CNS damage

Theobromine can impact your dog’s Central Nervous System (CNS). That’s why it takes so little of it to cause permanent damage to your dog. Since your dog’s CNS is vital to your dog’s organs, any damage to this can be life-threatening very quickly. Symptoms include:

  • Shakiness/trembling
  • Unsteady and/or racing heartbeat
  • Seizures
  • Loss of consciousness
  • Difficulty breathing

Any time you notice any of these symptoms, you must immediately get your dog to a vet. It is always a medical emergency. The sooner that a vet can see your dog, the better they can help intervene and save their life.

Photo of a dog eating a snack.

Nutella alternatives for dogs

If you’re feeling a little freaked out now about intentionally giving your dog Nutella, you’re not alone! Even those who don’t think that Nutella is necessarily dangerous for dogs won’t recommend intentionally feeding it as a treat. There are tonnes of pet-safe alternatives to consider.

The best one that dogs love even more than Nutella is — you guessed it — peanut butter! You can get chunky or smooth, thick and thin, etc. Dogs love it, and it’s safe for them to enjoy in small servings in place of Nutella. You will want to double-check the list of ingredients for that sneaky xylitol, of course, but peanut butter is a great choice.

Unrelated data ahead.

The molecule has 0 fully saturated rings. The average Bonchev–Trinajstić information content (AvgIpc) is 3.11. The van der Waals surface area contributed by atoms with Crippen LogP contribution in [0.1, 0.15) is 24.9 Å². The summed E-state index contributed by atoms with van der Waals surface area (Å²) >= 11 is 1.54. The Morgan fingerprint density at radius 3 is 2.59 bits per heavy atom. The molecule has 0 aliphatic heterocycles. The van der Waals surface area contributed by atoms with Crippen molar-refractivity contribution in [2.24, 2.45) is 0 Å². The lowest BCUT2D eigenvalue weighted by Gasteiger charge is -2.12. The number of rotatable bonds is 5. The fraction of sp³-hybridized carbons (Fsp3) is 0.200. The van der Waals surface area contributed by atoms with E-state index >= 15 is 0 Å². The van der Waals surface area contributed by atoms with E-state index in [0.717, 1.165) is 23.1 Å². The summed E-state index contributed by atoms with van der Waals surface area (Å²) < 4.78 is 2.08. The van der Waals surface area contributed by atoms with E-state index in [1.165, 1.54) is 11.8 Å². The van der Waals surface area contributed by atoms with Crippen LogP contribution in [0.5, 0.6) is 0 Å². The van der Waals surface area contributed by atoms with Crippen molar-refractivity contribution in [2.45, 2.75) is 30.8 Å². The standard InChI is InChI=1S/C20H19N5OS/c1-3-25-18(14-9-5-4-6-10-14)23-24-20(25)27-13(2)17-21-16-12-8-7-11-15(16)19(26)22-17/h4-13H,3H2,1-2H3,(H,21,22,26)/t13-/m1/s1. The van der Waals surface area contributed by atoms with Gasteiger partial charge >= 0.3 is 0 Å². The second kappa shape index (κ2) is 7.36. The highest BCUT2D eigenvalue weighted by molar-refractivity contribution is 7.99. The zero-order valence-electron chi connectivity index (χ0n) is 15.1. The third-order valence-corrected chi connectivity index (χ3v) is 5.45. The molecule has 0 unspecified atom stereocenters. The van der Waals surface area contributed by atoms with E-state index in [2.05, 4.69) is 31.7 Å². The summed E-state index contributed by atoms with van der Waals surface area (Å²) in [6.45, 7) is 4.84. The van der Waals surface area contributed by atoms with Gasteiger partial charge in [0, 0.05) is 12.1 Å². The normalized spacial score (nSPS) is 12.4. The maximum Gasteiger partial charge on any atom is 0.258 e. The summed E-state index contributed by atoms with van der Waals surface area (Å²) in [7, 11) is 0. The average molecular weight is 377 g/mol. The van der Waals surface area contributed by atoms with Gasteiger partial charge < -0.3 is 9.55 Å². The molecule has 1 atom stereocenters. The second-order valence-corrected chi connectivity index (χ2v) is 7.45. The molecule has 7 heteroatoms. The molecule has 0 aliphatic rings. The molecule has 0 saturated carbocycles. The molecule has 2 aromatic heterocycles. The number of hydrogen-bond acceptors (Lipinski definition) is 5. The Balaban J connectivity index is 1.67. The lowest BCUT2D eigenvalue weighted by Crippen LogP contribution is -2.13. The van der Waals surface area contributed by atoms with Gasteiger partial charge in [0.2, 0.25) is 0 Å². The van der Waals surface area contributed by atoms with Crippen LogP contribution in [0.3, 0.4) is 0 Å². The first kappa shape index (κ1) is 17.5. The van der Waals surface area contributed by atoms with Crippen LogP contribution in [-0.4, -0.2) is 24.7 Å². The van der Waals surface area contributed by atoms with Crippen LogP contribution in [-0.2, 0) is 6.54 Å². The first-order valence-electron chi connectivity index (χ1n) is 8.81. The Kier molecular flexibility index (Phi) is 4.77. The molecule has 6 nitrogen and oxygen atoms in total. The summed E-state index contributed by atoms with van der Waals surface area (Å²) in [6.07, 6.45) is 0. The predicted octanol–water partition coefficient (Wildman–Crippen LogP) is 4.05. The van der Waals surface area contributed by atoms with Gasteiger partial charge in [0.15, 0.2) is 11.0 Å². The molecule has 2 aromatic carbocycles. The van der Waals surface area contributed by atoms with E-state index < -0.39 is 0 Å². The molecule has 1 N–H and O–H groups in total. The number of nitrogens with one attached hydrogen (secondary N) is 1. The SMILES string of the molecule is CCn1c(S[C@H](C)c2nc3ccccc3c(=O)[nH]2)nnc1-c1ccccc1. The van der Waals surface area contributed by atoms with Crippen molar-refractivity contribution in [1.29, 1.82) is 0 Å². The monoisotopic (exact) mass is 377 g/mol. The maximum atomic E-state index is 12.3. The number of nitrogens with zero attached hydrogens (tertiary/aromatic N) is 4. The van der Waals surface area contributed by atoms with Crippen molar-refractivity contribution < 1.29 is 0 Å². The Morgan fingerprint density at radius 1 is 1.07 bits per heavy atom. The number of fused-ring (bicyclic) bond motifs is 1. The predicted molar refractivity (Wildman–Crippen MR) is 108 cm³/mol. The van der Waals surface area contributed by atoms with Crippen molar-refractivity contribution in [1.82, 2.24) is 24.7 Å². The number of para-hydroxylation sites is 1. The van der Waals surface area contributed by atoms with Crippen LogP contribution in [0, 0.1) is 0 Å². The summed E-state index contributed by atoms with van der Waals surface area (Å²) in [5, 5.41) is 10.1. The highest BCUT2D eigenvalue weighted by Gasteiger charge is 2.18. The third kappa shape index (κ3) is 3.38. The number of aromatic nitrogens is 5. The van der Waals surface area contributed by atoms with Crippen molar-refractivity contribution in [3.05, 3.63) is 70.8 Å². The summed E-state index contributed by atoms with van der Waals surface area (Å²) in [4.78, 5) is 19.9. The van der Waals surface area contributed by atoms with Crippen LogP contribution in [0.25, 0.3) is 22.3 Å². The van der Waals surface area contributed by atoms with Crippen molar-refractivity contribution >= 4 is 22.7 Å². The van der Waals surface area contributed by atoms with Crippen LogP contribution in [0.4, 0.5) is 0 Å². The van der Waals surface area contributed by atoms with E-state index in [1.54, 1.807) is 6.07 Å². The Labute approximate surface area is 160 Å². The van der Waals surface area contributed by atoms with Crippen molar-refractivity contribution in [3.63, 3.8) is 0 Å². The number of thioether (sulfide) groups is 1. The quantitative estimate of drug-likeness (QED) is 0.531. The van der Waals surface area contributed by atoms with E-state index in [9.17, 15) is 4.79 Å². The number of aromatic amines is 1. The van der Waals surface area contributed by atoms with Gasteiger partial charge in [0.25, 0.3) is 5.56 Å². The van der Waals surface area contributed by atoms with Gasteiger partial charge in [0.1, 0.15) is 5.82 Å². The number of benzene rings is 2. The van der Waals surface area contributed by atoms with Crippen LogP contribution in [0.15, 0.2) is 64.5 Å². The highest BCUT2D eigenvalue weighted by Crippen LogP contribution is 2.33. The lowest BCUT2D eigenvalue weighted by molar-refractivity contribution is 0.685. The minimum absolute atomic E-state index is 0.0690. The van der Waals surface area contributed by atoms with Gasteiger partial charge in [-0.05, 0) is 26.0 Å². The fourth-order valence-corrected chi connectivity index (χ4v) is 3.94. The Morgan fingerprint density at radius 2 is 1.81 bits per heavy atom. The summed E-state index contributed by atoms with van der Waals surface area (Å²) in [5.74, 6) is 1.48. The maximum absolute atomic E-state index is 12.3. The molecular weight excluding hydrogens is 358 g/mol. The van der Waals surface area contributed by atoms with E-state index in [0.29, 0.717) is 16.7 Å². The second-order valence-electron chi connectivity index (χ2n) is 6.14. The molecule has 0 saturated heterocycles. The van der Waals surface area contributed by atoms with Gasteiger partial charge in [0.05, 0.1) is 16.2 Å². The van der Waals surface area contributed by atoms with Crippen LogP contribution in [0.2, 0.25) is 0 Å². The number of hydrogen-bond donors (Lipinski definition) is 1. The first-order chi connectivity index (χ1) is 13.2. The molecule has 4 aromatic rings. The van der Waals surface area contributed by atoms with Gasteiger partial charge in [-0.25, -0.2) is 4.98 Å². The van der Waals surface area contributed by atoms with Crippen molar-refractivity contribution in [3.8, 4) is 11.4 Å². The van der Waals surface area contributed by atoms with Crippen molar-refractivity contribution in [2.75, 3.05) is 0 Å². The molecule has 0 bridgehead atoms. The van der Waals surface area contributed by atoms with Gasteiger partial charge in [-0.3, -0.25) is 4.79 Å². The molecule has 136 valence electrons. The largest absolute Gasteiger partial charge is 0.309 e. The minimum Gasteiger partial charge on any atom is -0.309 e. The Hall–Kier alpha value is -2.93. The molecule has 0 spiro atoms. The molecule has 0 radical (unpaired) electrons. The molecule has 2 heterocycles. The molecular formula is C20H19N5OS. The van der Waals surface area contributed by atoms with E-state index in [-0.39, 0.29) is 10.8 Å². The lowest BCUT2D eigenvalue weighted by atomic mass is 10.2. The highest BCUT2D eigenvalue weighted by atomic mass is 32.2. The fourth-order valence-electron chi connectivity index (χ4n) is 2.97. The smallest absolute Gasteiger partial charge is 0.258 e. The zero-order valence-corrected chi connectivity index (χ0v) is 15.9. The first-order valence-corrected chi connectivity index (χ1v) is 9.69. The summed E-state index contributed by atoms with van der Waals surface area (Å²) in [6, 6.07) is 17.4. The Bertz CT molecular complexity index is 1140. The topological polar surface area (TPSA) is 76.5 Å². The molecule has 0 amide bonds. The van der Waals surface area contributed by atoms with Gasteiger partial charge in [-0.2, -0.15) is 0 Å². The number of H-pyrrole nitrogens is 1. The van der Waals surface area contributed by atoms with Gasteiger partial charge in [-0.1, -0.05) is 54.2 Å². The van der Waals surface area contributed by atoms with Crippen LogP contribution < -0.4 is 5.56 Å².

Other kinds of nut butters are great, too. Your dog won’t notice the difference, and it’ll be a huge weight off your mind!

In general

Nutella can be safe ins small servings for your dog, but it should never be given to your dog intentionally as a snack.

It can lead to stomach issues pancreatitis and even be fatal if reactions are left untreated. It’s best to know the signs of all of these and consider safe alternatives.

Nutella is arguably safe in small servings for dogs, but it’s not recommended for all of the reasons listed above.

Know someone who enjoys sharing this chocolate spread with their dogs? Share this with them to help keep everyone safe!

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Andre and Sula the Border Collie from https://bordercollieowner.com

Hi, I'm Andre and I'm the owner of Sula the Border Collie. I love writing about this amazing dog breed here. I joined the Council to be able to reach and educate more people on the joy of having a pet dog.